Three years later he published the first volume of the Institutes of Christian Religion, which is the most influential book in Christian history other than the Bible. The core conviction which produced that book was the belief that the Bible was the Word of God and we must humbly receive its words of truth. He writes, “…illumined by power, we believe neither by our own nor by anyone else’s judgment that Scripture is from God…we affirm with utter certainty that it has flowed to us from the very mouth of God by the ministry of men.”

As a pastor, this conviction was the driving force of his preaching. John Calvin preached exegetical expository sermons. He spent five years taking his congregation through the book of Acts…46 sermons on the Thessalonian letters, 186 sermon on the Corinthian letters, 86 sermon on the Pastoral epistles, 43 sermons on Galatians, 48 on Ephesians, 159 sermons from Job, 200 sermons from Deuteronomy, 353 from Isaiah, and 123 on Genesis. Approximately 10 sermons a week, and most of which were manuscripted. This is simply a massive amount of preaching all while writing commentaries (22 Volumes), tracts, letters, and other lectures…and all of it was exposition of Scripture. Why? He answers for us in his charge to pastors.

“Let the pastors boldly dare all things by the Word of God..Let them constrain all the power, glory, and excellence of the world to give place to and to obey the divine majesty of this Word. Let them enjoin everyone by it, from the highest to the lowest. Let them edify the body of Christ. Let them devastate Satan’s reign. Let them pasture the sheep, kill the wolves, instruct and exhort the rebellious. Let them bind and loose thunder and lighting, if necessary, but let them do all according to the word of God.” May the conviction that the Bible is the Word of God always be the source and foundation of my life and ministry.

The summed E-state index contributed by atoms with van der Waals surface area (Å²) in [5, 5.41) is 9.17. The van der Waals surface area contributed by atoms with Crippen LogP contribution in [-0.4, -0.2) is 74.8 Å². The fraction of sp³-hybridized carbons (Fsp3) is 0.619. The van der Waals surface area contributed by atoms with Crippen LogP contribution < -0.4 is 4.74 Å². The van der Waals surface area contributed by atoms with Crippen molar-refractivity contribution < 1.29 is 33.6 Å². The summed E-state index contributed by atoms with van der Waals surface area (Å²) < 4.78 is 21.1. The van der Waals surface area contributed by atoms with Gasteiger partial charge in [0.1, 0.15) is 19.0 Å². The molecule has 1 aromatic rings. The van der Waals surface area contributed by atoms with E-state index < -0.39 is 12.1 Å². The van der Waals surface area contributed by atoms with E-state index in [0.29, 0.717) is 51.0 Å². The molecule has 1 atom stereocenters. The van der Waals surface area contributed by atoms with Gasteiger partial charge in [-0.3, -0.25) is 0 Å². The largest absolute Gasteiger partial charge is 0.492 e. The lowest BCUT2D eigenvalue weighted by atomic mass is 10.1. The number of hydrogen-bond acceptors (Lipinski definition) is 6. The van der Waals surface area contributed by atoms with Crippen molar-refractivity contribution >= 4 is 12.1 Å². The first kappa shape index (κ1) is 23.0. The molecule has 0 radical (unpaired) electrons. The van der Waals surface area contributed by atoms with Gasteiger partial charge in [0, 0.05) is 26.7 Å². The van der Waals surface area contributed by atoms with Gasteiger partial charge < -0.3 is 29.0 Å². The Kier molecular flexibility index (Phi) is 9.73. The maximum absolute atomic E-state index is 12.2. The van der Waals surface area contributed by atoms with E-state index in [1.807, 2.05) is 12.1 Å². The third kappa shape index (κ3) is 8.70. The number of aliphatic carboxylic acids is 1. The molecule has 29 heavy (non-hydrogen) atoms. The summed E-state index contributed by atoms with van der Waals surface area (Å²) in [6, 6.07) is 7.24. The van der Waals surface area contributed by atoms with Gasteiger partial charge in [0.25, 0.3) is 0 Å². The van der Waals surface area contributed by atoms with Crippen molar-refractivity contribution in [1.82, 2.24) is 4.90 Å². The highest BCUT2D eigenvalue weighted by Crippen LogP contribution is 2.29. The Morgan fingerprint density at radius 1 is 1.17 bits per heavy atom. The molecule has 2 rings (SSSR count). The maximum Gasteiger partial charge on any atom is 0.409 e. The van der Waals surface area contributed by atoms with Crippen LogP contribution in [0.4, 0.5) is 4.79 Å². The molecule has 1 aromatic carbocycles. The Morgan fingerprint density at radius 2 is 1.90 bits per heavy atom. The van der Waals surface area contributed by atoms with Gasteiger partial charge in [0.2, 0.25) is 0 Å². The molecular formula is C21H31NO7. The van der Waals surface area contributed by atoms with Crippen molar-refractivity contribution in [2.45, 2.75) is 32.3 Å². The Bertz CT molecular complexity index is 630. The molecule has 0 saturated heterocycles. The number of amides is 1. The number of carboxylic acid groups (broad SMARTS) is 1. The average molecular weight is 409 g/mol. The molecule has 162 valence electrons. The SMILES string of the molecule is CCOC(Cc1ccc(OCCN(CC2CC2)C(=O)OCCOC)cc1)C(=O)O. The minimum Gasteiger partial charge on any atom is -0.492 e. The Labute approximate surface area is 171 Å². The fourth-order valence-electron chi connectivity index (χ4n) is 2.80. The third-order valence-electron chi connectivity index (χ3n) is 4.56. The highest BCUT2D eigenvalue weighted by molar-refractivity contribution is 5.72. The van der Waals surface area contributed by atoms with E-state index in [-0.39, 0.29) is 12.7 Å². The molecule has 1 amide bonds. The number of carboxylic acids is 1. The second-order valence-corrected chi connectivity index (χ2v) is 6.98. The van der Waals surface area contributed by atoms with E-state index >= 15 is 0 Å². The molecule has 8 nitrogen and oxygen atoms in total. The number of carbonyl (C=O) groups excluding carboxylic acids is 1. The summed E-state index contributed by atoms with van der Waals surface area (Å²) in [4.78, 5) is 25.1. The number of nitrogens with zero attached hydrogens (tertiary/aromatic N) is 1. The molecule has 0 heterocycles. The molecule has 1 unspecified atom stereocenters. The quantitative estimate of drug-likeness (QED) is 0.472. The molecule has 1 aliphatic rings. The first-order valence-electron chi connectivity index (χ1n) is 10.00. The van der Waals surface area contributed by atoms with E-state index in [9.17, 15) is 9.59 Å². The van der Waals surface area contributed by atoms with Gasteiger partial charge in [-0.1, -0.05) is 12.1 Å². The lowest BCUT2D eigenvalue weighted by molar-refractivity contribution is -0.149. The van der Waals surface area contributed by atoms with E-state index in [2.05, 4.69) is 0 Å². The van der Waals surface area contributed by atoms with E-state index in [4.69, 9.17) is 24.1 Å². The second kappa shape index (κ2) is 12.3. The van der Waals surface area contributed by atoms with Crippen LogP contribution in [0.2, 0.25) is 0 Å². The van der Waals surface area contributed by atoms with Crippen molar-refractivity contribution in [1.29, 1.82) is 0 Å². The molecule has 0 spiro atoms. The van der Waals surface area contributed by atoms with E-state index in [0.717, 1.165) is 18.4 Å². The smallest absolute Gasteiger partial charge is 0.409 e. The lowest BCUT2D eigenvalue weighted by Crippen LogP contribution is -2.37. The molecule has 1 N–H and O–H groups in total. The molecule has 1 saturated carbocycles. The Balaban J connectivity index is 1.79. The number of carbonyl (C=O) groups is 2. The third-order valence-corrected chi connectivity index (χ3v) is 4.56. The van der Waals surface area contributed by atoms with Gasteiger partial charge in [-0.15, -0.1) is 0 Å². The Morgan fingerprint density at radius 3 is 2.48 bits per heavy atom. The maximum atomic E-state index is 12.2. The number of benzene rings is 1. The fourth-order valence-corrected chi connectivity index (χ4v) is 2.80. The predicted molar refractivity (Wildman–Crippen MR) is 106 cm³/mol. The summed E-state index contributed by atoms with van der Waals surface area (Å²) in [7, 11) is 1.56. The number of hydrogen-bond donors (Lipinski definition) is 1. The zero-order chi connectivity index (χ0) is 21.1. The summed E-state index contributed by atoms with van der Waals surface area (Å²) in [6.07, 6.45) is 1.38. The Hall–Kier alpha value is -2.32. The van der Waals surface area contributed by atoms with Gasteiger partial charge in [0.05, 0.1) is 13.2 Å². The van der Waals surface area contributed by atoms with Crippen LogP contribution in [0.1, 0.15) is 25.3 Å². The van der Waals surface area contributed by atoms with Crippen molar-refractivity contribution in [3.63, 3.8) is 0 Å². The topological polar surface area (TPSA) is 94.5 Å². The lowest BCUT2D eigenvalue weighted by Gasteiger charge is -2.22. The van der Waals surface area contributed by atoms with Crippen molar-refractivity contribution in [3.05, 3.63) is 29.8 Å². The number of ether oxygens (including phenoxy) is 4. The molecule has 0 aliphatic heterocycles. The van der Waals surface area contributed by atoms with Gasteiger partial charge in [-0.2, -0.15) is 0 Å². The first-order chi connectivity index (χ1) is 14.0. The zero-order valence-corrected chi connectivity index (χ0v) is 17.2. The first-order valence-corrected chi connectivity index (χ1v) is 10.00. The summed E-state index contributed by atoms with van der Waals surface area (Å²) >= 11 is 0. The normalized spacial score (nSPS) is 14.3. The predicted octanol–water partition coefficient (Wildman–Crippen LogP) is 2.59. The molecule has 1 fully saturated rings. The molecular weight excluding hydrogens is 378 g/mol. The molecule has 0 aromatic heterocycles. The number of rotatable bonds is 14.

4. John Calvin lived out what he preached and taught.

Sadly, most do not know of the things mentioned above but only know of John Calvin in relationship to the doctrine of predestination (God sovereignly controls and pre-determines all events of this world and human life, even salvation). Of those who have actually read what he writes concerning predestination, very few know how he lived out those beliefs.

John Calvin had three children of his own. All of them died shortly after they were born. His first son, Jacques lived the longest, he was two weeks old before he died. When he died, Calvin wrote a letter to his friend Viret about it. In it he says, “The Lord has certainly inflicted a severe and bitter wound in the death of our baby son. But He is Himself a Father and knows best what is good for his children.” This is simply astonishing. So many today want to dismiss predestination because of experiences of suffering and evil. Not Calvin. In the cup of bitterness he drank in deep the assurance that in God’s goodness he planned even that horrific experience. In the hour of my own suffering may turn from the clear teaching of Scripture concerning predestination, but may I too firmly grip the grace of knowing that nothing happens that God in his wisdom does not determine to be.


I have been blessed so much by my friend, John Calvin. He gives me a vision for a different type of life…one more committed to Christ, more sacrificial and hard working, more confident of God’s power, and more passionate to see the gospel proclaimed and received. It’s my prayer that this little reflection in a blog would inspire and impassion you as well.

- Pastor Duane